“Phonemics” is in serial form; it consists of six related poems, varying in length between eleven and twenty lines. The title alludes to the study of language sounds, and it helps bring to the foreground the materiality of language in this poem as in other works of Jack Spicer.
Spicer was a professional linguist, and “Phonemics” is one of seven such serial poems in a 1965 book entitled Language. The book jacket of Language consists of the title page from an issue of a linguistics journal of the same name, an issue that contains Spicer’s sole professional publication. Obviously, the poet wanted to remind his readers that poems, whatever their sentiments, consist of language, that the words one uses govern the way one thinks, and that the ways that one’s culture provides for putting words together delineate the boundaries of what it is possible to “say” with words.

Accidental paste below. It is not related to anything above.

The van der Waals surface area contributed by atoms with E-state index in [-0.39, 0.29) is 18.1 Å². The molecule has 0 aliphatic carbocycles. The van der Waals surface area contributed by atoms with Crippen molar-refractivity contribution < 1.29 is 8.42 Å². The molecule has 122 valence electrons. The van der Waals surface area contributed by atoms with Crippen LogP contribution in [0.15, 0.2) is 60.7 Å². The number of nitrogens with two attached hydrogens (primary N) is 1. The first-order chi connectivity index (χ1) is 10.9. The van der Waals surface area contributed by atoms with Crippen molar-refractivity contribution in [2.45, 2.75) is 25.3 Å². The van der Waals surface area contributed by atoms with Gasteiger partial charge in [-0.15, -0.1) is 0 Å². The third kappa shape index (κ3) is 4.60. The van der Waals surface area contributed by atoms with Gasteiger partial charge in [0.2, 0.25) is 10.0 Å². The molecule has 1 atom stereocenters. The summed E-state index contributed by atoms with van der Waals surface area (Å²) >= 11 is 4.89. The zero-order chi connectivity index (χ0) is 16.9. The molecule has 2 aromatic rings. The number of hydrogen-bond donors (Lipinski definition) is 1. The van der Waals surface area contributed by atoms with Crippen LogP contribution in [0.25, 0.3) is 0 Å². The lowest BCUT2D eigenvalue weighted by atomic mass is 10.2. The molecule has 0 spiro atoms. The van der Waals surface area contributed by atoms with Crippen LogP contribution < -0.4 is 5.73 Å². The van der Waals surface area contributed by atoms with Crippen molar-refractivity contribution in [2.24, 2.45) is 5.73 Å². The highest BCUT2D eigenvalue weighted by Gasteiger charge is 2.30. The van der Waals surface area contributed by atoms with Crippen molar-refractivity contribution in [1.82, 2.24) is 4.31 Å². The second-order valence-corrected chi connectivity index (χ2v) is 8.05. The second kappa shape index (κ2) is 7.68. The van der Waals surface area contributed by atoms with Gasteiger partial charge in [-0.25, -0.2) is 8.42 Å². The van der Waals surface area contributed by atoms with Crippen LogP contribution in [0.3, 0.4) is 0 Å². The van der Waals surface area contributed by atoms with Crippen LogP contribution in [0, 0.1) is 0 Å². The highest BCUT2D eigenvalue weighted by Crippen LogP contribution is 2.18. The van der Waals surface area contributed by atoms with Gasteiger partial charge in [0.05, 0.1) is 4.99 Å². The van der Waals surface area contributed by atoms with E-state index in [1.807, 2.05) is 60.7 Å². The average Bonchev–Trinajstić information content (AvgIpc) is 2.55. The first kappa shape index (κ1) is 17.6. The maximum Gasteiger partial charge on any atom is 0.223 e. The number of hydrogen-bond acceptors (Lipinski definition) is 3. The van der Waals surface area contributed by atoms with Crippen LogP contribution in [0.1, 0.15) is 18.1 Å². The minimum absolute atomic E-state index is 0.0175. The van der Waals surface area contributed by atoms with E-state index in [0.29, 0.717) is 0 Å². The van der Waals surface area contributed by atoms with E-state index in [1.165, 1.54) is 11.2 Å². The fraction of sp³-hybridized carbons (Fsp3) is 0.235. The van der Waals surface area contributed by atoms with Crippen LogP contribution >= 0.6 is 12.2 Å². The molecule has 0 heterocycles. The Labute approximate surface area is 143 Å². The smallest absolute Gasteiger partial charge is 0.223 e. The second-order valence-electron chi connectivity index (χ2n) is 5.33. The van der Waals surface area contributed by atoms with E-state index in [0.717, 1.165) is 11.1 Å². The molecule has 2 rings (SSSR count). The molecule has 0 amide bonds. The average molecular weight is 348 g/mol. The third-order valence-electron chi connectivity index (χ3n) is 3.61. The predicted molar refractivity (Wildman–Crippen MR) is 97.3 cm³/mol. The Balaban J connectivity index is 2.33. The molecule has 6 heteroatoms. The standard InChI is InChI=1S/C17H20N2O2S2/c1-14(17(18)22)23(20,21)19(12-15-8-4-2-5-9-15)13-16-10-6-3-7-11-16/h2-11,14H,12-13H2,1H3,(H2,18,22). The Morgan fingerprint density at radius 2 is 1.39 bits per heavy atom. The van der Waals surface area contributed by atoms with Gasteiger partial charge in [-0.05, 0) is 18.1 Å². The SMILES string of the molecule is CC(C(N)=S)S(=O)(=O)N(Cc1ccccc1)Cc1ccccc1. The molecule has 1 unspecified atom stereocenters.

It would be misleading to term this a first-person poem, for three of the six sections do not contain the word “I.” The form of address is rather that of a lecturer who is being objective concerning a situation. That said, however, it should be noted that the voice remains thoroughly idiosyncratic, completely identifiable as Spicer’s idiolect, so that even though the first-person pronoun, in either subjective or objective case, seldom occurs, the presence of a single speaker can be felt throughout—the presence, as the poet and critic Ron...
(The entire section is 555 words.)